15 Oct No sign of life (Part 2)
Last time we spoke, I was telling you the story about Local Coffee,* a brick-and-mortar storefront business that lost many customers because it was not visible both physically and virtually. It vacated its location and did not reappear for several months. Plus, it failed to have a web presence. This unfortunate business demonstrated clearly: “A business with no sign is a sign of no business.” (see No sign of life, Part 1)
But, sadly, there is more to the story. Local Coffee made another major mistake as well. It had to do with email.
Sorry, I must have the wrong address or
wrong phone number or wrong idea of your validity.
After two full months of silence after Local Coffee closed its doors, and after promising it would reopen in a new location shortly, I received the following email:
From: Local Coffee [mailto:firstname.lastname@example.org]
Sent: Monday, April 02, 2012 2:25 PM
To: Ellen Kolikoff
Subject: COFFEE ORDER
Local Coffee has not yet reopened doors, but has resumed mail order and delivery service for coffee needs. We deliver weekly or can ship at any time. Please call us and Wendy or I will call back to take your order. You can also reach us via email to this address. Thank you for your patronage. Hope to hear from you soon.
Order? How? What’s in stock? What are the prices? If you were a REAL business, you would have a website (again, see No sign of life, part 1) where I could find answers to these questions.
Call you? Where? If you were a REAL business, you would have a phone number I can look up (since you failed to provide it).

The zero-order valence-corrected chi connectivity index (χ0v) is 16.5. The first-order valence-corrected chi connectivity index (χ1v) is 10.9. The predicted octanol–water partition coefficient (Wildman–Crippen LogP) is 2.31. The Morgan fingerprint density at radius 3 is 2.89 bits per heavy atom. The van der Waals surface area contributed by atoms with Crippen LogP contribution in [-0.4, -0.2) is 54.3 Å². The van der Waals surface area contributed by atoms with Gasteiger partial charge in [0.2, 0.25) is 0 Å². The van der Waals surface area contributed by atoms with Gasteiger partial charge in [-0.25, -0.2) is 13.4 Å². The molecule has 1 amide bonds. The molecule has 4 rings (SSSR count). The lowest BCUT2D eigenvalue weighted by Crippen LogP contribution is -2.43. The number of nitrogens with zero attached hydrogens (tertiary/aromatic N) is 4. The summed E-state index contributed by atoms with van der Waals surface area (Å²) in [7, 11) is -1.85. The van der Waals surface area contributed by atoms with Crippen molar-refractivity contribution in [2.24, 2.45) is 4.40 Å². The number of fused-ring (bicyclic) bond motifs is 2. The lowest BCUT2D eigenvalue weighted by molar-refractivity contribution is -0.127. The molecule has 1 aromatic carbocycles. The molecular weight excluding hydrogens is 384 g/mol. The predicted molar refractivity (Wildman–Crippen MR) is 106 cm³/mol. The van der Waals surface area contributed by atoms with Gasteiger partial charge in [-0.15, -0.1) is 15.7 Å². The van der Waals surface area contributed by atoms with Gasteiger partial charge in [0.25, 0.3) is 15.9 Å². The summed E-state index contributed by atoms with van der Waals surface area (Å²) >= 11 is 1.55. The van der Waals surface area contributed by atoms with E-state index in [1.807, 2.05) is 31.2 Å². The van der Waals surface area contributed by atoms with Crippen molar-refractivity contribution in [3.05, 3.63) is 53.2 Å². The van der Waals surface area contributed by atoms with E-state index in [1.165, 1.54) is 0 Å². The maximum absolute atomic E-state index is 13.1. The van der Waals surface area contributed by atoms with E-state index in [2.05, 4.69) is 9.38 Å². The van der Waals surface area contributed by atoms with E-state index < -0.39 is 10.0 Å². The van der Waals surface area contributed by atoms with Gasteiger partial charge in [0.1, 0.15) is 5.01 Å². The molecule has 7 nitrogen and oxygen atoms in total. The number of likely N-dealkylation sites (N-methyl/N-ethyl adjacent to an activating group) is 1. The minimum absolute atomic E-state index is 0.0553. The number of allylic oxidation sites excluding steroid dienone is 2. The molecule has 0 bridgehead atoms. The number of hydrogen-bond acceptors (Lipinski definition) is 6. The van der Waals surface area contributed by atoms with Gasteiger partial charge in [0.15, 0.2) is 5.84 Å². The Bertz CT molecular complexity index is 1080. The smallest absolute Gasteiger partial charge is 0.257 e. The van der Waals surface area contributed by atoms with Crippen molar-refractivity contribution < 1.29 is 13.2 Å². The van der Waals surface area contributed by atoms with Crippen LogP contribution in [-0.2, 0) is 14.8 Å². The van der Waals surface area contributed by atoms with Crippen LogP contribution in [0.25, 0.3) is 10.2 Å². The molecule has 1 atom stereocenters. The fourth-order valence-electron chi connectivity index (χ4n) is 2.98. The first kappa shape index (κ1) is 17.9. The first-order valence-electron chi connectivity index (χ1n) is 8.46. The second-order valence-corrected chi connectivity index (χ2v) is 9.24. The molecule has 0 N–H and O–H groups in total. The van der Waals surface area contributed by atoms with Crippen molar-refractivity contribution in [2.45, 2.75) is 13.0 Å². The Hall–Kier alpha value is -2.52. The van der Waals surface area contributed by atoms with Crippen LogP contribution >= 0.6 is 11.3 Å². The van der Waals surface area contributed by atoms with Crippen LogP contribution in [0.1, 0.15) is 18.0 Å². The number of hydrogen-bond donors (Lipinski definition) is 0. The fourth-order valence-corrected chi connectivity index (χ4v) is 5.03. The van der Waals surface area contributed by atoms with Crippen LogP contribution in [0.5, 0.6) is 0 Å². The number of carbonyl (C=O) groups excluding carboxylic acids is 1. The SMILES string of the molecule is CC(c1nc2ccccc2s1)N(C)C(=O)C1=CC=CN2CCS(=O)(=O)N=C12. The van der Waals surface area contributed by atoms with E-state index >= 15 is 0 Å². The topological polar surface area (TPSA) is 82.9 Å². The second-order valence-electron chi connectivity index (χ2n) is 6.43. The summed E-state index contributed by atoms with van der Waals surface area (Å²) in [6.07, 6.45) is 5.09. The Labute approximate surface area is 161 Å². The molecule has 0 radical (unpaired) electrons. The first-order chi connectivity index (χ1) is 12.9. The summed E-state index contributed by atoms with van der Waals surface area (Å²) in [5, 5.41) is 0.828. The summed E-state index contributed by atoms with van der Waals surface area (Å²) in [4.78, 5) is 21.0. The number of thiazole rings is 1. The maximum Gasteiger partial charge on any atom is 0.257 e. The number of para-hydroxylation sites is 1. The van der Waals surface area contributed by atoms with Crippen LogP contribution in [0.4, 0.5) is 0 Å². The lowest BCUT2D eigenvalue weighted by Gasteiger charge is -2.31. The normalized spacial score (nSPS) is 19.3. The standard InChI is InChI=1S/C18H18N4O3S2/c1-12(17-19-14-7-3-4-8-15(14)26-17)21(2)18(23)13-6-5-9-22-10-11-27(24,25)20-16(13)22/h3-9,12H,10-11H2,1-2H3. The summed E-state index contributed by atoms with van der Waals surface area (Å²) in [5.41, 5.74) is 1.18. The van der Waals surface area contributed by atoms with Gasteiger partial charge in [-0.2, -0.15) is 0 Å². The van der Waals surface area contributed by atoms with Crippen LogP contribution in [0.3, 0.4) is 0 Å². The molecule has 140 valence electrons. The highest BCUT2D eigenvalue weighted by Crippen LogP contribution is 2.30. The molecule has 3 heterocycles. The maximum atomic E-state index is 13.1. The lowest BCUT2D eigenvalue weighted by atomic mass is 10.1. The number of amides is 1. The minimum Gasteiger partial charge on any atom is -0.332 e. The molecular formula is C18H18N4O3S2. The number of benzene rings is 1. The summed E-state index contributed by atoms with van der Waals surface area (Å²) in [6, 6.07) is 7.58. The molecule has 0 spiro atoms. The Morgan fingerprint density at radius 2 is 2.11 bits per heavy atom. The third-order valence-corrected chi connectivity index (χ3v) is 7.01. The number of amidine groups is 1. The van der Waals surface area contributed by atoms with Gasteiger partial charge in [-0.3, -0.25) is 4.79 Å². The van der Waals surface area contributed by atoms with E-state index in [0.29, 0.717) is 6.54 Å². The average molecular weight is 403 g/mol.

Last, and perhaps most important:
If you were a REAL business,
you would have a REAL business email address.
Online-only businesses are common now. I can think of many including wag.com (who benefits from my living with three cats), soap.com, freshdirect.com, seamless.com, and many others. But …
Does drugstore.com send you emails from email@example.com? Do you get sales announcements from amazon with the return address firstname.lastname@example.org?
If you’re selling retail and you don’t have a storefront … if you are offering professional services that you want to charge me big bucks for … I need to know that you are legitimate and reliable before I send you money.
Gmail.com, yahoo.com, or aol.com at the end of your business email does not engender a warm feeling of trust in me. It says to me you’re not willing to make an investment in full website hosting with email. It says you’re doing your business on the side and you’re not fully committed so you may not be fully committed to serving me.
Any email other than yourbusinessname.com says you are not serious
So, no, email@example.com, I will not be ordering from you anytime soon.
* Names changed to protect the innocent.